What my project aims to do is raise and increase awareness about the degradation of our food quality. I would also like to encourage people to discuss these issues with others. Hopefully through these two measures, we can lobby lower levels of government, where people have a voice. The burden on health care will otherwise keep growing, and that is one thing the government needs to realise.

The burdens on our health are more far-reaching than whether produce is organic or not. Further issues include flavourings, colourings, and preservatives which have been shown to impact student performance AND hyperactivity, the consequences of which are far-reaching. Other issues are processed foods, other additives, packaging, and storing methods. I'm sure between this blog and the one that will be featured in my project will cover most of these topics over the coming months.

For more information on organic foods, please view my project from last semester, a website titled o: organic produce. I have learned much since then, but it will give you an overview of just why it is so important for your health, and that of the environment, to choose organic produce whenever possible.

I am a 21-year-old student with a limited budget, and I have all the reasons in the world to reduce my grocery bill, but I'm finding that cheaper isn't always better when it comes to sacrificing quality... and sometimes more expensive doesn't mean better, either! I can buy locally-grown produce and organic produce at the same price as other products at my local market. (The only exception is bananas which are 57c/lb at Safeway, or 56c at Superstore, but those ones went brown before they went ripe! However, organic bananas at my market are only 59c.)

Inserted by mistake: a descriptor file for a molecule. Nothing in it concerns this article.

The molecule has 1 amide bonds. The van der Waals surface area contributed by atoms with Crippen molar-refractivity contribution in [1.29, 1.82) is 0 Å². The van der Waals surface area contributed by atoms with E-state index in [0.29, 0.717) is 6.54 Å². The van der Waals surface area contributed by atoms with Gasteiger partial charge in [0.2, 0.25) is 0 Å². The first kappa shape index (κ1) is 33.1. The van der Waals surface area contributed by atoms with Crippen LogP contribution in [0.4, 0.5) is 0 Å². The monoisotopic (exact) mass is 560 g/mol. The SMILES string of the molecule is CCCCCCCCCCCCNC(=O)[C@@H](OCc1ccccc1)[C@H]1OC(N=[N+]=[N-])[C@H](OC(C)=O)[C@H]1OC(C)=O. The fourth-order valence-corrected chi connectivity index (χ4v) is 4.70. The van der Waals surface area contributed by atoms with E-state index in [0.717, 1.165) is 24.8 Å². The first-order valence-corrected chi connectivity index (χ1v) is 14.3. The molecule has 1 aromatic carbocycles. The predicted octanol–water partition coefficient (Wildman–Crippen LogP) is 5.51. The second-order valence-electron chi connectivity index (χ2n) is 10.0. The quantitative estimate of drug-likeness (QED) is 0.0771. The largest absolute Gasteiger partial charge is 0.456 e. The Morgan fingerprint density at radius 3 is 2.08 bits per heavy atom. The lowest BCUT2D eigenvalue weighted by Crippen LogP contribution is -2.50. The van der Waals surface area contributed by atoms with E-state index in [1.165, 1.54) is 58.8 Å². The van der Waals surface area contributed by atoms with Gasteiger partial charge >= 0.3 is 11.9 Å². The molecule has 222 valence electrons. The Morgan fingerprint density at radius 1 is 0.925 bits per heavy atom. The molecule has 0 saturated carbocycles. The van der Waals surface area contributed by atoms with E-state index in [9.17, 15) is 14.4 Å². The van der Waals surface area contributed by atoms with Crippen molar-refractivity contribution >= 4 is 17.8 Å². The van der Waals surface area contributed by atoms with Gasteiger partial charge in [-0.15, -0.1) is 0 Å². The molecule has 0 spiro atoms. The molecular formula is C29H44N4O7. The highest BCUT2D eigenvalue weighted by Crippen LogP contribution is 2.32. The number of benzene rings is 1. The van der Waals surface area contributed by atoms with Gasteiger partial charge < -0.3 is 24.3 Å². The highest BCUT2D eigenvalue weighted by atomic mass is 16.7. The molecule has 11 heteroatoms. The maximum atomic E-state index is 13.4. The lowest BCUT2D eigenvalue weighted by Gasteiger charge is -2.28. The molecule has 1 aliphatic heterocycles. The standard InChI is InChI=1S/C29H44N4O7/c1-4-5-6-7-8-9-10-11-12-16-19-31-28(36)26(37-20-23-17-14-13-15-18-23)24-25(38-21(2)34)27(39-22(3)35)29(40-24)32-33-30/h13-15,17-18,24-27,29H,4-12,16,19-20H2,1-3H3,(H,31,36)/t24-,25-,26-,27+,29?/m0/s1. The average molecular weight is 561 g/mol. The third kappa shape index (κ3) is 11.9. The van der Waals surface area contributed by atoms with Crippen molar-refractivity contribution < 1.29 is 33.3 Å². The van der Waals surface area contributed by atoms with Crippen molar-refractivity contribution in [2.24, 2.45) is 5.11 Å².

I'd like to make a point of saying this project is less about encouraging people to change their habits and routines (a very difficult thing, I know!), and more about fighting for the right to unconditionally good food, no matter who you are, where you live, or the choices you make. Everyone should simply be sold only quality food without chemicals. At that point, it's your choice whether you choose local, or choose farm markets because their prices are lower. (Marion Nestle's Food Politics shows on page 18 a diagram of the cost distribution of the US food dollar: "80% of food expenditures go to categories other than the "farm value" of the food itself. (Source: USDA FoodReview 2000;23(3):27-30)". 20% is the farm value, and the rest is the marketing bill, including labour (39c), packaging (8c), transportation (4c), energy (3.5c), advertising (4c), etc. Now that's food for thought!)

If you are interested in contributing articles, personal experiences, or other writings to my project blog (or this one!), please leave a comment below or send me an email via the menu link above. I would love to hear from you!